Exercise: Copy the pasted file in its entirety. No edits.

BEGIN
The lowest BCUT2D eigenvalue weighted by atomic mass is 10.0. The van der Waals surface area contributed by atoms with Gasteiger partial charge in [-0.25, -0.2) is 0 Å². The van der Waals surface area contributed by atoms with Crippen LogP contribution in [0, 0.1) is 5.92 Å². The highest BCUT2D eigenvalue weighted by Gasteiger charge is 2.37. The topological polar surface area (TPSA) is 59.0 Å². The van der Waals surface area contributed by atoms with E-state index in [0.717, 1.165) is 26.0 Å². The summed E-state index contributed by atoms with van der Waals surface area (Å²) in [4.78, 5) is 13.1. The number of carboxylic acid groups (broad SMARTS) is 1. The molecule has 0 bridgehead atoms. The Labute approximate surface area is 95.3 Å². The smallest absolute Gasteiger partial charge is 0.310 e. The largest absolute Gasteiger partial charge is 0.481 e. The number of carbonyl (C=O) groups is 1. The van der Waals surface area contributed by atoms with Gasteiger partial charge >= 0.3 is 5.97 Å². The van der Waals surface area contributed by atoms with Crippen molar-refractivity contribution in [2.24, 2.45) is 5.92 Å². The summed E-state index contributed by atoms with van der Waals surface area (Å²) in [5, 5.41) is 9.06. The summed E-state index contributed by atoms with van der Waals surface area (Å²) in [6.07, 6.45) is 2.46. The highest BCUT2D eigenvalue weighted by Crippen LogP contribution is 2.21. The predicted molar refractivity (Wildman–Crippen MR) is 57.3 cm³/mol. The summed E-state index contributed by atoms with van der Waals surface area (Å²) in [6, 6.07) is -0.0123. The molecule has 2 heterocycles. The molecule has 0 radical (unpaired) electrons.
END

The lowest BCUT2D eigenvalue weighted by atomic mass is 10.0. The van der Waals surface area contributed by atoms with Gasteiger partial charge in [-0.25, -0.2) is 0 Å². The van der Waals surface area contributed by atoms with Crippen LogP contribution in [0, 0.1) is 5.92 Å². The highest BCUT2D eigenvalue weighted by Gasteiger charge is 2.37. The topological polar surface area (TPSA) is 59.0 Å². The van der Waals surface area contributed by atoms with E-state index in [0.717, 1.165) is 26.0 Å². The summed E-state index contributed by atoms with van der Waals surface area (Å²) in [4.78, 5) is 13.1. The number of carboxylic acid groups (broad SMARTS) is 1. The molecule has 0 bridgehead atoms. The Labute approximate surface area is 95.3 Å². The smallest absolute Gasteiger partial charge is 0.310 e. The largest absolute Gasteiger partial charge is 0.481 e. The number of carbonyl (C=O) groups is 1. The van der Waals surface area contributed by atoms with Gasteiger partial charge >= 0.3 is 5.97 Å². The van der Waals surface area contributed by atoms with Crippen molar-refractivity contribution in [2.24, 2.45) is 5.92 Å². The summed E-state index contributed by atoms with van der Waals surface area (Å²) in [5, 5.41) is 9.06. The summed E-state index contributed by atoms with van der Waals surface area (Å²) in [6.07, 6.45) is 2.46. The highest BCUT2D eigenvalue weighted by Crippen LogP contribution is 2.21. The predicted molar refractivity (Wildman–Crippen MR) is 57.3 cm³/mol. The summed E-state index contributed by atoms with van der Waals surface area (Å²) in [6, 6.07) is -0.0123. The molecule has 2 heterocycles. The molecule has 0 radical (unpaired) electrons.